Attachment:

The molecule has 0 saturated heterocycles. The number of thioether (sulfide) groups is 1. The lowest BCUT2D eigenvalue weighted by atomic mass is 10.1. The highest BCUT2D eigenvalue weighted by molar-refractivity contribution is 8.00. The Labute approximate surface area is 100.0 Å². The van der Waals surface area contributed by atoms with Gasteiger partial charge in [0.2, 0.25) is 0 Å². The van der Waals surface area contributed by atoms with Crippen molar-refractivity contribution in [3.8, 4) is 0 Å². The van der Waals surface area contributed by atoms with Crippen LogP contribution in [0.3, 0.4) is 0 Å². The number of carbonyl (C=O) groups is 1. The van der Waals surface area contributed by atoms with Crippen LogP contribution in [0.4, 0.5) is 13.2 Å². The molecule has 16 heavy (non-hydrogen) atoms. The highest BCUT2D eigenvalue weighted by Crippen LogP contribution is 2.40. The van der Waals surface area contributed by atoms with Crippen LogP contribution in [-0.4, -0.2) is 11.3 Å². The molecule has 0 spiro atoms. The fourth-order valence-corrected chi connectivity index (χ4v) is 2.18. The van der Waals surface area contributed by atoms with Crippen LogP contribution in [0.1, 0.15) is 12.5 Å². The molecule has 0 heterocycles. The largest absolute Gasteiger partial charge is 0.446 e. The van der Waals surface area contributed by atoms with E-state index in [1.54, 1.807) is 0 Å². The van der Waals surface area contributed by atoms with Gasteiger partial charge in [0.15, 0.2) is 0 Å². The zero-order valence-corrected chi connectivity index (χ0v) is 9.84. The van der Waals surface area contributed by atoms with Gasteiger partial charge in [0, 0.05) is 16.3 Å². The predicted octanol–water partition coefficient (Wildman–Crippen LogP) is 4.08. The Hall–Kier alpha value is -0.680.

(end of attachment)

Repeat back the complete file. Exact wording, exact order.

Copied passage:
The molecule has 0 saturated heterocycles. The number of thioether (sulfide) groups is 1. The lowest BCUT2D eigenvalue weighted by atomic mass is 10.1. The highest BCUT2D eigenvalue weighted by molar-refractivity contribution is 8.00. The Labute approximate surface area is 100.0 Å². The van der Waals surface area contributed by atoms with Gasteiger partial charge in [0.2, 0.25) is 0 Å². The van der Waals surface area contributed by atoms with Crippen molar-refractivity contribution in [3.8, 4) is 0 Å². The van der Waals surface area contributed by atoms with Crippen LogP contribution in [0.3, 0.4) is 0 Å². The number of carbonyl (C=O) groups is 1. The van der Waals surface area contributed by atoms with Crippen LogP contribution in [0.4, 0.5) is 13.2 Å². The molecule has 16 heavy (non-hydrogen) atoms. The highest BCUT2D eigenvalue weighted by Crippen LogP contribution is 2.40. The van der Waals surface area contributed by atoms with Crippen LogP contribution in [-0.4, -0.2) is 11.3 Å². The molecule has 0 spiro atoms. The fourth-order valence-corrected chi connectivity index (χ4v) is 2.18. The van der Waals surface area contributed by atoms with Crippen LogP contribution in [0.1, 0.15) is 12.5 Å². The molecule has 0 heterocycles. The largest absolute Gasteiger partial charge is 0.446 e. The van der Waals surface area contributed by atoms with E-state index in [1.54, 1.807) is 0 Å². The van der Waals surface area contributed by atoms with Gasteiger partial charge in [0.15, 0.2) is 0 Å². The zero-order valence-corrected chi connectivity index (χ0v) is 9.84. The van der Waals surface area contributed by atoms with Gasteiger partial charge in [0, 0.05) is 16.3 Å². The predicted octanol–water partition coefficient (Wildman–Crippen LogP) is 4.08. The Hall–Kier alpha value is -0.680.